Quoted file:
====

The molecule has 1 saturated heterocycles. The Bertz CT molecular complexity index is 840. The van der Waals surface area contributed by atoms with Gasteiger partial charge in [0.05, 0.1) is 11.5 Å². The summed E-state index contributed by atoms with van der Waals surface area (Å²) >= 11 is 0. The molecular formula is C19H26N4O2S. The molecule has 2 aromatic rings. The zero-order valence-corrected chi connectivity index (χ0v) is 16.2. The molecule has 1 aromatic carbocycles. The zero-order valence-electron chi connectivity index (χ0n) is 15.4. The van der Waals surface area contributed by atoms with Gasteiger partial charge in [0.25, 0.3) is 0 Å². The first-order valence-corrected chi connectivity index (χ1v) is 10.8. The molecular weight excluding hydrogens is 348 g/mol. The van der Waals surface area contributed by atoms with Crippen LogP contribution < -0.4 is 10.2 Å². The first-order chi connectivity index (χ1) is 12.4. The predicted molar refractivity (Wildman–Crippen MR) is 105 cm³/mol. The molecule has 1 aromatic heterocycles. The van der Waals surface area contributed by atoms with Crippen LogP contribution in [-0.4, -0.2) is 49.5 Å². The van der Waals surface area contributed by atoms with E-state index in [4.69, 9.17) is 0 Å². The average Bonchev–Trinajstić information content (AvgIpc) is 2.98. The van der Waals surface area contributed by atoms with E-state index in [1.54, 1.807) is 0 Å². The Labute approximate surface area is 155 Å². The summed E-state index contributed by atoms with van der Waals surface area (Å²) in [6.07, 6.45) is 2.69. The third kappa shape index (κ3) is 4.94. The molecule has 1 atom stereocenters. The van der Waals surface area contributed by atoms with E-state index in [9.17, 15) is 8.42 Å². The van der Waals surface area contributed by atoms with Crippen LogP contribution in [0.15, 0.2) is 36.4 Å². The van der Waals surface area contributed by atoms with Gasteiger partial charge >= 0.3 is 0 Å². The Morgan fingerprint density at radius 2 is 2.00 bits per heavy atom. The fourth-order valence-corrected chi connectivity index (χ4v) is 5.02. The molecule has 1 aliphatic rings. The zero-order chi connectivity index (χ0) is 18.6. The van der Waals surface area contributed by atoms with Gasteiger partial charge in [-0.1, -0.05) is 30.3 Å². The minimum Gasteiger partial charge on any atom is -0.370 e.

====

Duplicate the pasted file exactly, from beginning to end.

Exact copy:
The molecule has 1 saturated heterocycles. The Bertz CT molecular complexity index is 840. The van der Waals surface area contributed by atoms with Gasteiger partial charge in [0.05, 0.1) is 11.5 Å². The summed E-state index contributed by atoms with van der Waals surface area (Å²) >= 11 is 0. The molecular formula is C19H26N4O2S. The molecule has 2 aromatic rings. The zero-order valence-corrected chi connectivity index (χ0v) is 16.2. The molecule has 1 aromatic carbocycles. The zero-order valence-electron chi connectivity index (χ0n) is 15.4. The van der Waals surface area contributed by atoms with Gasteiger partial charge in [0.25, 0.3) is 0 Å². The first-order valence-corrected chi connectivity index (χ1v) is 10.8. The molecular weight excluding hydrogens is 348 g/mol. The van der Waals surface area contributed by atoms with Crippen LogP contribution < -0.4 is 10.2 Å². The first-order chi connectivity index (χ1) is 12.4. The predicted molar refractivity (Wildman–Crippen MR) is 105 cm³/mol. The molecule has 1 aromatic heterocycles. The van der Waals surface area contributed by atoms with Crippen LogP contribution in [-0.4, -0.2) is 49.5 Å². The van der Waals surface area contributed by atoms with E-state index in [4.69, 9.17) is 0 Å². The average Bonchev–Trinajstić information content (AvgIpc) is 2.98. The van der Waals surface area contributed by atoms with E-state index in [1.54, 1.807) is 0 Å². The Labute approximate surface area is 155 Å². The summed E-state index contributed by atoms with van der Waals surface area (Å²) in [6.07, 6.45) is 2.69. The third kappa shape index (κ3) is 4.94. The molecule has 1 atom stereocenters. The van der Waals surface area contributed by atoms with E-state index in [9.17, 15) is 8.42 Å². The van der Waals surface area contributed by atoms with Crippen LogP contribution in [0.15, 0.2) is 36.4 Å². The van der Waals surface area contributed by atoms with Gasteiger partial charge >= 0.3 is 0 Å². The Morgan fingerprint density at radius 2 is 2.00 bits per heavy atom. The fourth-order valence-corrected chi connectivity index (χ4v) is 5.02. The molecule has 1 aliphatic rings. The zero-order chi connectivity index (χ0) is 18.6. The van der Waals surface area contributed by atoms with Gasteiger partial charge in [-0.1, -0.05) is 30.3 Å². The minimum Gasteiger partial charge on any atom is -0.370 e.